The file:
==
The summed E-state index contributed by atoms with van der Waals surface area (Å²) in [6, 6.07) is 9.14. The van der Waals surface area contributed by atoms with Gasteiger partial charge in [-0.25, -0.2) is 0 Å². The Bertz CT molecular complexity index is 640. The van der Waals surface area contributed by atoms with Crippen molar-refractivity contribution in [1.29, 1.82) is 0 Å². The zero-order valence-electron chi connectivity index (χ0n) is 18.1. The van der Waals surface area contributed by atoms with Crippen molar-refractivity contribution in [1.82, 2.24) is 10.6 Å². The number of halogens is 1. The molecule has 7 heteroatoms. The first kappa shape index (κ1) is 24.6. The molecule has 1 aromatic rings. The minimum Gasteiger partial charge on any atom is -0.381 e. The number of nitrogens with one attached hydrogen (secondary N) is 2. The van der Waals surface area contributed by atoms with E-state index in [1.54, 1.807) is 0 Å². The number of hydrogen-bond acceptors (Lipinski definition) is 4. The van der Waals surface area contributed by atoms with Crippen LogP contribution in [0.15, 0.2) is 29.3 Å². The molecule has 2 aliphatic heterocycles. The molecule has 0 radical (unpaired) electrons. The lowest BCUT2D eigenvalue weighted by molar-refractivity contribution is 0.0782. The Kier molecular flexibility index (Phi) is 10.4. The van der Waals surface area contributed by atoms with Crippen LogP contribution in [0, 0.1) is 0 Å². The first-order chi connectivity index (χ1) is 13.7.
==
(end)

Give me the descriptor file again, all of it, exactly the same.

The summed E-state index contributed by atoms with van der Waals surface area (Å²) in [6, 6.07) is 9.14. The van der Waals surface area contributed by atoms with Gasteiger partial charge in [-0.25, -0.2) is 0 Å². The Bertz CT molecular complexity index is 640. The van der Waals surface area contributed by atoms with Crippen molar-refractivity contribution in [1.29, 1.82) is 0 Å². The zero-order valence-electron chi connectivity index (χ0n) is 18.1. The van der Waals surface area contributed by atoms with Crippen molar-refractivity contribution in [1.82, 2.24) is 10.6 Å². The number of halogens is 1. The molecule has 7 heteroatoms. The first kappa shape index (κ1) is 24.6. The molecule has 1 aromatic rings. The minimum Gasteiger partial charge on any atom is -0.381 e. The number of nitrogens with one attached hydrogen (secondary N) is 2. The van der Waals surface area contributed by atoms with E-state index in [1.54, 1.807) is 0 Å². The number of hydrogen-bond acceptors (Lipinski definition) is 4. The van der Waals surface area contributed by atoms with Crippen LogP contribution in [0.15, 0.2) is 29.3 Å². The molecule has 2 aliphatic heterocycles. The molecule has 0 radical (unpaired) electrons. The lowest BCUT2D eigenvalue weighted by molar-refractivity contribution is 0.0782. The Kier molecular flexibility index (Phi) is 10.4. The van der Waals surface area contributed by atoms with Crippen LogP contribution in [0, 0.1) is 0 Å². The first-order chi connectivity index (χ1) is 13.7.